Narrator: Steven Weber
Published by Penguin Audio on 13 May 2010
Length: 44 hrs and 57 mins
Genres: Horror, Paranormal
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They were just kids when they stumbled upon the horror of their hometown. Now, as adults, none of them can withstand the force that has drawn them all back to Derry, Maine, to face the nightmare without end, and the evil without a name.
©1987 Stephen King (P)2010 Penguin
IT is the quintessential coming-of-age book by Stephen King. I first read it during my formative years while skipping out on football practice after school. King has always had a knack for writing coming-of-age books, but IT is a cut above the rest. This is to teenage boys what Twilight is to teenage girls. Except the writing is good. And the story makes sense. And…
The story of IT revolves around Derry, Maine, where an evil presence, often taking the shape of an insane clown, is killing children. IT is able to take the appearance of the inner most nightmares of kids and then feeds off their fears before finally murdering them.
One of IT’s victims is George Denbrough, little brother of William “Stuttering Bill” Denbrough, who becomes the leader of the Loser’s Club, a group of middle school outcasts. The ragtag group has all of the typical, bullied children. They have the fat kid, the nerd, the stutterer, the perpetually sick, the minority, and on and on. It’s The Breakfast Club of horror novels.
Aware that something evil is lurking in the shadows of their town, the Loser’s Club bands together to fight against IT, otherwise known as Pennywise the Clown.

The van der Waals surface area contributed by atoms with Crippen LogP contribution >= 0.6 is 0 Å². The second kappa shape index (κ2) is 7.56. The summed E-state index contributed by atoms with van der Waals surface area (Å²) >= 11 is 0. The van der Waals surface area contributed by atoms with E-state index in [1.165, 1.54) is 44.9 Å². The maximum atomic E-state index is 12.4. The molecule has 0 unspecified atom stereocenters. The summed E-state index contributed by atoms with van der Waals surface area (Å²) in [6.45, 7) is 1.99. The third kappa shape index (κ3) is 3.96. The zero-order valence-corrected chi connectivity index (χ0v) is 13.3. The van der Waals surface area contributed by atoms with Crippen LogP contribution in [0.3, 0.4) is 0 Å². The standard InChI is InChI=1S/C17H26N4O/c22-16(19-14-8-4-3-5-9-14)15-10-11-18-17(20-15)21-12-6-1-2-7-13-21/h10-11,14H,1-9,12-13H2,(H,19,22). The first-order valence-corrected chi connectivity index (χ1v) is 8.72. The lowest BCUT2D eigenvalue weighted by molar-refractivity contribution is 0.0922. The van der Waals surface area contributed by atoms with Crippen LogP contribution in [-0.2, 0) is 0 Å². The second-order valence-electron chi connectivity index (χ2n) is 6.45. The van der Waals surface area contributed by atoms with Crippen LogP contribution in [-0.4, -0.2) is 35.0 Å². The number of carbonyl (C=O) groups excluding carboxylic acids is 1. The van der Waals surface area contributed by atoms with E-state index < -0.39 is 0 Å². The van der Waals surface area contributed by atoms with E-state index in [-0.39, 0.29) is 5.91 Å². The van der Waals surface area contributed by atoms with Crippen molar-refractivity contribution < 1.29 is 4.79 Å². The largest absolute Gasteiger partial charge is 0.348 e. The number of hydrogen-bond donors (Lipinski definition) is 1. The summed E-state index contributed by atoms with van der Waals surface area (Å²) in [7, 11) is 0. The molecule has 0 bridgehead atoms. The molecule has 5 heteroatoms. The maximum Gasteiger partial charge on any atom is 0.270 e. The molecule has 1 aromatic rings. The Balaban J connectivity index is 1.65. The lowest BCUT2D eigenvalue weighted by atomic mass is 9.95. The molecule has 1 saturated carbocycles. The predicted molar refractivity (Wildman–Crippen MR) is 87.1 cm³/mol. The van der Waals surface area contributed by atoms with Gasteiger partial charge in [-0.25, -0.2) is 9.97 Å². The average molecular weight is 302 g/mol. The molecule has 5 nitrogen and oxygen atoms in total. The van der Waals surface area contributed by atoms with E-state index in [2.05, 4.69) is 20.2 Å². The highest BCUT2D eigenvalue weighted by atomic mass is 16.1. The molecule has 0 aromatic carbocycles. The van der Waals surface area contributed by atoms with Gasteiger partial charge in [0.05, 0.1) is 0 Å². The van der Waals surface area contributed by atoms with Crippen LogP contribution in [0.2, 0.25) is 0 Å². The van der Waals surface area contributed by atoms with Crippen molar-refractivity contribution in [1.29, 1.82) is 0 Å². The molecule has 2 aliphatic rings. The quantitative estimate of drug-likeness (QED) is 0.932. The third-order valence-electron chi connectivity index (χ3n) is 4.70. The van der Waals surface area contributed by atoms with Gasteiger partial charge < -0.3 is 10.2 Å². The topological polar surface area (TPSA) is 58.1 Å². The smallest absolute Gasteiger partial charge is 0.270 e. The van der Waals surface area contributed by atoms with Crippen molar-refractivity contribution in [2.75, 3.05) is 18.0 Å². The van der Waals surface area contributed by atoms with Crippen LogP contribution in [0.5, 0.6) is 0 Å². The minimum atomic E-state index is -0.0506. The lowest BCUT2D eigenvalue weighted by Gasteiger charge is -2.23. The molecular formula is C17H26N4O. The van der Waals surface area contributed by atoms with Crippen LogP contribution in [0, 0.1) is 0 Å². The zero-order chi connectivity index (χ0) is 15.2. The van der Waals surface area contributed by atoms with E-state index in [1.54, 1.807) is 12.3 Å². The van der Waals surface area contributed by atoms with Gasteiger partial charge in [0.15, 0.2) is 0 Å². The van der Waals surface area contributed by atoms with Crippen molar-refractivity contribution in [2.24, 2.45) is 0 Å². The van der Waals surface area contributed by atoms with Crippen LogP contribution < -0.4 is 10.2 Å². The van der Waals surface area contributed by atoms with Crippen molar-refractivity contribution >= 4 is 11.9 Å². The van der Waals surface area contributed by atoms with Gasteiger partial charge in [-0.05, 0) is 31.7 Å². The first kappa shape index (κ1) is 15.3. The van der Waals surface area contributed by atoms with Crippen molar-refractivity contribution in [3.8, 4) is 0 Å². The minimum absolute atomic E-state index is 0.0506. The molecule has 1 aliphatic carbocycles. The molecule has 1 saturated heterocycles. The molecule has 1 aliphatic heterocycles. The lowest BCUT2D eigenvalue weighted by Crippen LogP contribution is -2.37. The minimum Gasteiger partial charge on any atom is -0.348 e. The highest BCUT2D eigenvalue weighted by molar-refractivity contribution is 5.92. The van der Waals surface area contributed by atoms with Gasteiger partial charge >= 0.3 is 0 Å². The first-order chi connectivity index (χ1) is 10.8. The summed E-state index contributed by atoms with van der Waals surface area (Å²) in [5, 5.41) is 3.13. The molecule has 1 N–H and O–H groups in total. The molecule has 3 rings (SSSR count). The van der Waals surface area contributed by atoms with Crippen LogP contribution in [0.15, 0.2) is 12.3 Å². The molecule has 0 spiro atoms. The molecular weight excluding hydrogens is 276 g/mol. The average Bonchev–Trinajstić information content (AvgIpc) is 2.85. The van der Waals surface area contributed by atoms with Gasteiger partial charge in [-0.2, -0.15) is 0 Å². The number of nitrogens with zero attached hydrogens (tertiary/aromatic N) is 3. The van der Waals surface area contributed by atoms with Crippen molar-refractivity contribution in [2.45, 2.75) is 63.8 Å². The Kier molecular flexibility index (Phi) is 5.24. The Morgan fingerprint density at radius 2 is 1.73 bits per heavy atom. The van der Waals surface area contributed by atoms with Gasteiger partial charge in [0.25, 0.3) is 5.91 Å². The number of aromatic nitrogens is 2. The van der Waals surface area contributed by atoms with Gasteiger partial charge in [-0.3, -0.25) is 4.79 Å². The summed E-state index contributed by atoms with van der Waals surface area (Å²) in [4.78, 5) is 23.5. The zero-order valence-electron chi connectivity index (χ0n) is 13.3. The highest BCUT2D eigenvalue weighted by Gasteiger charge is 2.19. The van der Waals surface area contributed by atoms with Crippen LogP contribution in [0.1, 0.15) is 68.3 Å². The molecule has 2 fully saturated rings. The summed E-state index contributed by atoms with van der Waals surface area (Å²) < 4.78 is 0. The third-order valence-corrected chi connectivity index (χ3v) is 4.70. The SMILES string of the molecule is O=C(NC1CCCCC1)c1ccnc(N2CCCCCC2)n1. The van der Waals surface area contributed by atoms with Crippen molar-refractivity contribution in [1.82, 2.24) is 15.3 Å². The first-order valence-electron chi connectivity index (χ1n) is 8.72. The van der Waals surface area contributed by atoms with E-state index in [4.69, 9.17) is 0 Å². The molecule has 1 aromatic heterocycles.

The strength of this novel is the incredible amount of character development and world building. King makes you truly believe these characters are real and you understand their fears and hang ups. The town of Derry feels palpable as he delves into its seedy past.
Of course, as with a lot of King’s work, the depth of his writing can also make him agonizingly long winded. Entire chapters and sections of this massive novel could have been cut out and nothing would have been missed. But, as this is my favorite book, and I’ve read it three times now, that obviously doesn’t bother me that much.
Steven Webber, famous for playing Brian Hackett in Wings, brings King’s prose to life. Having a famous actor breathing real emotion into these characters has to be heard to be believed. I swear, only King could have gotten someone of Webber’s stature to read such a long tome. Even the slow parts of the story are made riveting by the performance.
It’s crack for your ears.
Listening to the entire audiobook is an exercise in endurance as it weighs in at 45 hours long. That’s not a typo. I missed two presidential elections while listening to this book. Make sure to grab some PowerBars and cut a couple lines of cocaine before delving in.